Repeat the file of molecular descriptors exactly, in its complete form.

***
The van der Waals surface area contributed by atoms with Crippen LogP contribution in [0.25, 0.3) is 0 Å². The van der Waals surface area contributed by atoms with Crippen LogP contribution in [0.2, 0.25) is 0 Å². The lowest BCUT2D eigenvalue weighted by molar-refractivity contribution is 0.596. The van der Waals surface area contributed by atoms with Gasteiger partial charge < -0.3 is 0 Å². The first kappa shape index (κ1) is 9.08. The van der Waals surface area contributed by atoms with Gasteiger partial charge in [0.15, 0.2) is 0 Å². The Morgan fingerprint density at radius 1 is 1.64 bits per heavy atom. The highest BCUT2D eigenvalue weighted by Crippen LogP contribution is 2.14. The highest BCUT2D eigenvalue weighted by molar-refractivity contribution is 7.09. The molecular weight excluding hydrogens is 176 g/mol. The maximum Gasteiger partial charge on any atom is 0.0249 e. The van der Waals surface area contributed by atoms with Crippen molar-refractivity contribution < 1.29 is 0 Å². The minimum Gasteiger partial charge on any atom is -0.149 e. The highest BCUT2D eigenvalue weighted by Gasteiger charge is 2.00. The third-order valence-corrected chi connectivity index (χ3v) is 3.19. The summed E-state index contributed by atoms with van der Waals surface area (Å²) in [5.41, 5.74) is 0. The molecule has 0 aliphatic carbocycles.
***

The van der Waals surface area contributed by atoms with Crippen LogP contribution in [0.25, 0.3) is 0 Å². The van der Waals surface area contributed by atoms with Crippen LogP contribution in [0.2, 0.25) is 0 Å². The lowest BCUT2D eigenvalue weighted by molar-refractivity contribution is 0.596. The van der Waals surface area contributed by atoms with Gasteiger partial charge < -0.3 is 0 Å². The first kappa shape index (κ1) is 9.08. The van der Waals surface area contributed by atoms with Gasteiger partial charge in [0.15, 0.2) is 0 Å². The Morgan fingerprint density at radius 1 is 1.64 bits per heavy atom. The highest BCUT2D eigenvalue weighted by Crippen LogP contribution is 2.14. The highest BCUT2D eigenvalue weighted by molar-refractivity contribution is 7.09. The molecular weight excluding hydrogens is 176 g/mol. The maximum Gasteiger partial charge on any atom is 0.0249 e. The van der Waals surface area contributed by atoms with Crippen molar-refractivity contribution < 1.29 is 0 Å². The minimum Gasteiger partial charge on any atom is -0.149 e. The highest BCUT2D eigenvalue weighted by Gasteiger charge is 2.00. The third-order valence-corrected chi connectivity index (χ3v) is 3.19. The summed E-state index contributed by atoms with van der Waals surface area (Å²) in [5.41, 5.74) is 0. The molecule has 0 aliphatic carbocycles.